It is easy to understand why Lily James was nervous about starring in Mamma Mia! Here We Go Again.
It wasn’t just that the 2008 original was a smash-hit success, taking in over $615 million to become one of the highest grossing musicals of all time, but James also had the unenviable task of playing a young version of Meryl Streep, arguably the greatest actress of all time.
James recently admitted to me that although she was hesitant for the above reasons, ultimately, her past connections to both the West End musical and the first film meant that the offer was just too good to turn. Much to the skepticism of her agent.
“My agent originally sent me the script for the ‘Mamma Mia’ sequel, and was almost like, ‘Hey, how do you feel about this?’ and I think they weren’t really sold on the idea.”
“But I was like, ‘This sounds amazing. You guys don’t know me at all if you think I don’t want to do this.’ Because musicals and ‘Mamma Mia’ have been something that have been part of my life since I was young and a teenager. So I was so excited at the thought of going back to that and seeing what that would mean.”
James’ excitement only increased once she got on-set. In fact, when I asked the all singing and dancing actress what her favorite number to sing during production was, at first she found it difficult to pick one out.
“Oh god, all of it,” was James’ response, before she quickly settled on, “Mamma Mia. I think because you can see it in a very different setting to the first film.”
“This time it is Donna and the Dynamos, they’re rocking out, they’re this girl band all together, for me to sing that alongside Jess and Alexa, who are just so extremely talented, and we were really close, and there really was a feeling of girl power. I just felt like I was in a girl band, and it was really exhilarating and powerful and I just loved it.”
Surprisingly, “Mamma Mia: Here We Go Again” could be called “The Godfather 2” of musicals. Well, at least when it comes to its plot, as it dovetails as both a prequel and a sequel.
We see James’ Donna, just out of university and exploring Europe, which is where she becomes romantically entangled with Sam, Bill and then Harry, alongside the story of Sophie (Amanda Seyfried) and the rest of the original troop trying hard to run Donna’s villa.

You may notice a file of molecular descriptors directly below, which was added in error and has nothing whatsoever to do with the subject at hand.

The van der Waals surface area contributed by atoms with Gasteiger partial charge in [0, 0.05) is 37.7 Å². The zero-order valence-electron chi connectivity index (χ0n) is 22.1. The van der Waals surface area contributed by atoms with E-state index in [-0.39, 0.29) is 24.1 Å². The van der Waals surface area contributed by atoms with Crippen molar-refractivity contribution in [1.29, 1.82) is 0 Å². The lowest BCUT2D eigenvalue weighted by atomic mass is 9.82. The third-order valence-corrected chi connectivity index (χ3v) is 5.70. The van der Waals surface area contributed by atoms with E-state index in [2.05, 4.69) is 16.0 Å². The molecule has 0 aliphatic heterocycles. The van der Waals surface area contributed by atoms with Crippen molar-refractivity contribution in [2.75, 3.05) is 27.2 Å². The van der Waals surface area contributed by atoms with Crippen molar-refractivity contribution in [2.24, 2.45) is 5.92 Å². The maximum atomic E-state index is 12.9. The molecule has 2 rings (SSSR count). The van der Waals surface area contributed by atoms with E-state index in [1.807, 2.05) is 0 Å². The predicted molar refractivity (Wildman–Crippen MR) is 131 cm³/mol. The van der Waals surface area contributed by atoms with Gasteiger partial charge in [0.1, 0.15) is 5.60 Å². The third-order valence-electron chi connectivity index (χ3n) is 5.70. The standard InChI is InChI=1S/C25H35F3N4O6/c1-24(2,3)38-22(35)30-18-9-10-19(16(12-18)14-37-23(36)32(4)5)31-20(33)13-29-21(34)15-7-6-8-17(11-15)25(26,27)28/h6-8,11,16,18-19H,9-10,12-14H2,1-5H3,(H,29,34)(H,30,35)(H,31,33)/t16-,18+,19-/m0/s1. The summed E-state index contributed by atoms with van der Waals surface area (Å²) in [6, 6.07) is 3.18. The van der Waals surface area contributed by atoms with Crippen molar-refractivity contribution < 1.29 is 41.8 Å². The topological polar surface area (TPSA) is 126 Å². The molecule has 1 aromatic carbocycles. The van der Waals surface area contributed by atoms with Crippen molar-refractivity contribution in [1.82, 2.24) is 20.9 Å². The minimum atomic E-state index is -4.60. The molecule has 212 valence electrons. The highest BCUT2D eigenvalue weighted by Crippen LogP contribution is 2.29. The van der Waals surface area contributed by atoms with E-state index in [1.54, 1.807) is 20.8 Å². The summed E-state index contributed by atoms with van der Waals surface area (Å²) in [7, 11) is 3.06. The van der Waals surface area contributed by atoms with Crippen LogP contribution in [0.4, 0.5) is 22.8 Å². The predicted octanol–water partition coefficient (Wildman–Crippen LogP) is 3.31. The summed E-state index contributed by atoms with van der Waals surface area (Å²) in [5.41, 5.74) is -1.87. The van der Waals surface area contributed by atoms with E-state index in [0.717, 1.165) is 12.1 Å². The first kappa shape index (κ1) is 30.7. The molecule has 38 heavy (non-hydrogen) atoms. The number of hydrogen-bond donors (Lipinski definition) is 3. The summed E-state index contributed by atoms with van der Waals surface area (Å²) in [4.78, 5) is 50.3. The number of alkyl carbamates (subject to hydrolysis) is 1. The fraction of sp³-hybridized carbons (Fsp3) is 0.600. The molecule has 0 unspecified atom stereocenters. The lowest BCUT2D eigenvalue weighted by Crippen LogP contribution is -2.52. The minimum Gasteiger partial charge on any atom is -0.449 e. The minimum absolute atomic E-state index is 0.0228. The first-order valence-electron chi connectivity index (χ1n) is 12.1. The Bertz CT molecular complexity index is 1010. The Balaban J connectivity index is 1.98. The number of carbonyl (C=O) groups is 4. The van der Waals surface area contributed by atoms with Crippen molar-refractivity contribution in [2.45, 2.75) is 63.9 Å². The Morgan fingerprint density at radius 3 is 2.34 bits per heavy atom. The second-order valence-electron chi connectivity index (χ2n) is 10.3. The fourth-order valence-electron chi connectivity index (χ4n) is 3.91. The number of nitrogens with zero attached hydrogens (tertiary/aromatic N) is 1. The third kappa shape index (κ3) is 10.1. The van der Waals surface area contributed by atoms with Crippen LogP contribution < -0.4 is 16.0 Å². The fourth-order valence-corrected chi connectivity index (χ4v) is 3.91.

In the midst of these trials and tribulations we, of course, get to see the cast exuberantly singing and dancing along to plenty of ABBA hits. So exuberantly that it is impossible not to get caught up in the sheer joy of it all.
The success of the original “Mamma Mia,” “La La Land” and, most recently, “The Greatest Showman” prove that audiences are keen to join in with such fun, and James has devised her own theory behind the resurgence of the genre.
“I think that right now more than ever people just want to go to the cinema, and there is an element of escapism of leaving yourself and trying to escape the realities of the moment. Everyone needs a little bit of cheering up. Thing there is a spirit and defiance in musicals.”
“Just look at ‘The Greatest Showman,’ it revels in the unusual and imperfect, and it made that something glorious. And I think that’s a reaction to the world that we are in.”
“That’s the same with ‘Mamma Mia.’ Also ‘Mamma Mia’ celebrates and revels in women and motherhood and that bond between mother and daughter and family being unconventional and you doing it anyway you want.”
“The core message of the film, for me, I mean when I was on the blue carpet the other night I was surrounded by some of the most brilliant beautiful women, and it felt inspiring to be a part of that. There’s just a sisterhood to this project.”
“Mamma Mia: Here We Go Again” is released in cinemas on July 20.